Arrived back from a trip to Melbourne and a conference I like to attend whenever I can (although driving for a couple of hours last night through torrential rain and flash floods, I might add, so maybe we're getting the left-overs from NSW's State of Emergency floods).
Anyway, highlights of this year's VATE conference included Lili Wilkinson and Mike Shuttleworth from the Centre for Youth Literature talking about Young Adult fiction. Given that I spend most of my time immersed in adult fiction, but would like to get back to YA at some point, it was illuminating to hear them talk about some of the genres that YA has slipped into: Dead Girls, Dystopia, Paranormal/Urban Romance and Sexuality. Thought I should pass on a plug to a couple of websites associated with their work here: the wonderful insideadog.com.au ("a website for young people about books") and a children's picture book exhibition (hard copy and online).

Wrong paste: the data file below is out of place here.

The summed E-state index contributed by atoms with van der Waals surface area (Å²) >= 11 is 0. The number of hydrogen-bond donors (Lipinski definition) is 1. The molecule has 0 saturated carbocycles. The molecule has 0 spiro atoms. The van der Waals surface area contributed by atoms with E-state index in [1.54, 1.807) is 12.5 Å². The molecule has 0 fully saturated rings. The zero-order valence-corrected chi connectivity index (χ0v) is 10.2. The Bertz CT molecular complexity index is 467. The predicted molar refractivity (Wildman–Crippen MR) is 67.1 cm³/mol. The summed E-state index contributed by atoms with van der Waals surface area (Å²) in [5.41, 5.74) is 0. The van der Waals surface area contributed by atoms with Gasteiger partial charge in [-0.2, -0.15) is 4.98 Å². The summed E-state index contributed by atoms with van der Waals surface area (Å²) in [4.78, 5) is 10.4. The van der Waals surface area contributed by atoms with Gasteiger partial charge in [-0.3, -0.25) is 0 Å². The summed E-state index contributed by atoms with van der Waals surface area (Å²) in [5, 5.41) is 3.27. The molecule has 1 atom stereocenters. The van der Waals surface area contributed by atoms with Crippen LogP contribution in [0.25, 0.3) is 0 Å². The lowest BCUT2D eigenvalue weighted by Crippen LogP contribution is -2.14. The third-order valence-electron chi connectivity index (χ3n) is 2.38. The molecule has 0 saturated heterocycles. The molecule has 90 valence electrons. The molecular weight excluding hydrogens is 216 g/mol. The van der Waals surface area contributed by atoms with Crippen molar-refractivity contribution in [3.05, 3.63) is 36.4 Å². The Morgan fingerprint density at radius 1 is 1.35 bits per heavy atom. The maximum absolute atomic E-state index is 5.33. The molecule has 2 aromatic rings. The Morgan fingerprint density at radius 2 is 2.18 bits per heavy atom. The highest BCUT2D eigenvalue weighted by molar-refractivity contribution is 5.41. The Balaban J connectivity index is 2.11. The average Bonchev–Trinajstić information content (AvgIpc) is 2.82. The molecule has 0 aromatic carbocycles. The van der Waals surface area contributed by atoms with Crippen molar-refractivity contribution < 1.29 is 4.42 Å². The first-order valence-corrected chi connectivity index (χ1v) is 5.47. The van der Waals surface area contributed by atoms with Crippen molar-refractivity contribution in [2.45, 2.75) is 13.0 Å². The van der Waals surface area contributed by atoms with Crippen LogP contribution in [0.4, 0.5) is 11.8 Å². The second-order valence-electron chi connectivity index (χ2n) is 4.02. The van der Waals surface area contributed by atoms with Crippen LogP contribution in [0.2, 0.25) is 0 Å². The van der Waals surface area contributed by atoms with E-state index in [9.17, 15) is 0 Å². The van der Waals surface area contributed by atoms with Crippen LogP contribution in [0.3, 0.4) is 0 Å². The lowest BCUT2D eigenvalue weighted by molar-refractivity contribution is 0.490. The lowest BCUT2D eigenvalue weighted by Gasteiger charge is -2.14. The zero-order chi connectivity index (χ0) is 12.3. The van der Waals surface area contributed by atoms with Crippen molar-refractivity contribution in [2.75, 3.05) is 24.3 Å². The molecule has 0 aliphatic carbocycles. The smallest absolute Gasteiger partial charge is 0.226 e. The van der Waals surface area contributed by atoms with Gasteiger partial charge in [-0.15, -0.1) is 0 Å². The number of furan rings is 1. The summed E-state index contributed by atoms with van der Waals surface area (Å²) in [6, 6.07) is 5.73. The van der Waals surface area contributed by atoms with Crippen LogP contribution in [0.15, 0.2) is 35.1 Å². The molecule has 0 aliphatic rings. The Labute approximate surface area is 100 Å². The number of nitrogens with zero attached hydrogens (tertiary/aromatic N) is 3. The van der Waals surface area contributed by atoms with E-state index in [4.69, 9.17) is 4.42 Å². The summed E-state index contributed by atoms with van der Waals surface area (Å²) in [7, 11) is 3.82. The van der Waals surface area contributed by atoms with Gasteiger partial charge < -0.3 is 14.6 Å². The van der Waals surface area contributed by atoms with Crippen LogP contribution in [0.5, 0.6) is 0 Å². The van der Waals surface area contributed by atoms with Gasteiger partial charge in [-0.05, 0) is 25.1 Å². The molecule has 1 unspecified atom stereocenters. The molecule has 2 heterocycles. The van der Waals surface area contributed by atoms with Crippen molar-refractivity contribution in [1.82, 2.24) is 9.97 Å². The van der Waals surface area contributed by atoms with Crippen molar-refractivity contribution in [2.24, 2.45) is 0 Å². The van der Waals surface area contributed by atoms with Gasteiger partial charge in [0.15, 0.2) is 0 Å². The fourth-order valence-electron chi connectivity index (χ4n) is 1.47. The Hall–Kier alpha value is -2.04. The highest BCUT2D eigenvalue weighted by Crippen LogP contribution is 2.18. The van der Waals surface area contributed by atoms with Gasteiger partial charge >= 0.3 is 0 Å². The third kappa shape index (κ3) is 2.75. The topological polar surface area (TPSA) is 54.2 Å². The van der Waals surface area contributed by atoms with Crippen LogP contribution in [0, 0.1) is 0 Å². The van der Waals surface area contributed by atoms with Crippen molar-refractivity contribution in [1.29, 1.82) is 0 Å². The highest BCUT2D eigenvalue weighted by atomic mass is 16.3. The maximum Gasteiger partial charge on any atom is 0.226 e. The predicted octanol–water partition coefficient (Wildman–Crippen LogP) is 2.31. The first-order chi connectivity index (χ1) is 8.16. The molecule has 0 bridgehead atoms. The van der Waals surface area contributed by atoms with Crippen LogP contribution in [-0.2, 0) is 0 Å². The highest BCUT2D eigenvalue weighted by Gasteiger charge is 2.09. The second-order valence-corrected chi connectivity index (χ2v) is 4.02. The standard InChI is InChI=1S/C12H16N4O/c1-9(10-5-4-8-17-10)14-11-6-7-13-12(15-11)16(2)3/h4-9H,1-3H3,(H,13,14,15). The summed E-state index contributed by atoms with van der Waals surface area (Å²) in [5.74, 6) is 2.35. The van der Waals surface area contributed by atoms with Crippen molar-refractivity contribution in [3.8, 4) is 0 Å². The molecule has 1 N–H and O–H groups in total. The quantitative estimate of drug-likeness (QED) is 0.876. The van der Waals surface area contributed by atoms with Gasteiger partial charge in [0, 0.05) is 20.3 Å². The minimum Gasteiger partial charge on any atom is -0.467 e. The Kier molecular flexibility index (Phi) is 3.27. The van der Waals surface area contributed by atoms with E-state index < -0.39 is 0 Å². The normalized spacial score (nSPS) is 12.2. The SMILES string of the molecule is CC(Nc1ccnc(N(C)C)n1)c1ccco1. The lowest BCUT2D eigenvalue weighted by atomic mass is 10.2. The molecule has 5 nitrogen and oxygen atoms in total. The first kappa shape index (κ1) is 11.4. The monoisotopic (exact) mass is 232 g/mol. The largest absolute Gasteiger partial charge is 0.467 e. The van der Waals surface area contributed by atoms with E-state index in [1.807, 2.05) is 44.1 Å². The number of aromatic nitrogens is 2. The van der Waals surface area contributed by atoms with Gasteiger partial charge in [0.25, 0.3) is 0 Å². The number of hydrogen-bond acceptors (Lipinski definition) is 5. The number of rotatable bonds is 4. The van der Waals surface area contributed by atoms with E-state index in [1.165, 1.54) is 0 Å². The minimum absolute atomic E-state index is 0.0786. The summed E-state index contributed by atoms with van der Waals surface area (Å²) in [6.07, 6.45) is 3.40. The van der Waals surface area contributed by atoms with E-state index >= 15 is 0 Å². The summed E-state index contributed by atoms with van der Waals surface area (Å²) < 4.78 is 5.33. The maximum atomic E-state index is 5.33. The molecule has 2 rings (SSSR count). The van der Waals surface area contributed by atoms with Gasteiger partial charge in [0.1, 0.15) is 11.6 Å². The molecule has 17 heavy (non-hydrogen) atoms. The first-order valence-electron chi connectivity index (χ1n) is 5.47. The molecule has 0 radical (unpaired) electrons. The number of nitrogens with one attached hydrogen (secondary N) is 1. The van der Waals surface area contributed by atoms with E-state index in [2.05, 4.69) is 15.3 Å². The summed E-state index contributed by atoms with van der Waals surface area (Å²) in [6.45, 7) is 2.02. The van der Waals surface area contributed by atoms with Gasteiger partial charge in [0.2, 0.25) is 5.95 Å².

Other highlights included hearing what Thomas Caldwell (here's his Cinema Autopsy blog if you're interested in film too) had to say about Film and the Age of the Spectacle - isn't it great when someone manages to clearly articulate everything you think you've been thinking about something?! - and, having been a fan of her column in The Age (until she was sacked), listening to Catherine Deveny play with words. While I thought her claim that she doesn't set out to be thought-provoking or controversial a tad hollow, I enjoyed watching her perform and developing a bit of rhetoric, but was stunned by the defensiveness of a couple of audience members and the apparent refusal to actually hear or understand what she was saying. (Seeing that I'm plugging everything I enjoyed, here's her website.)
And as for Ramona Koval (presenter of The Book Show on ABC Radio National) who gave the keynote address on The Literary Interview - what an engaging and intelligent personality. I could have sat and listened to her for another hour at least. I'm still trying to work out how it is that someone who was brought up through the medium of broken English can become so incredibly articulate (her parents were multilingual but, as migrants, they chose to use the language of their adopted country at home) - and wonder if this approach should be adopted by more parents! Hmm. (Here's the ABC's profile on Ramona.)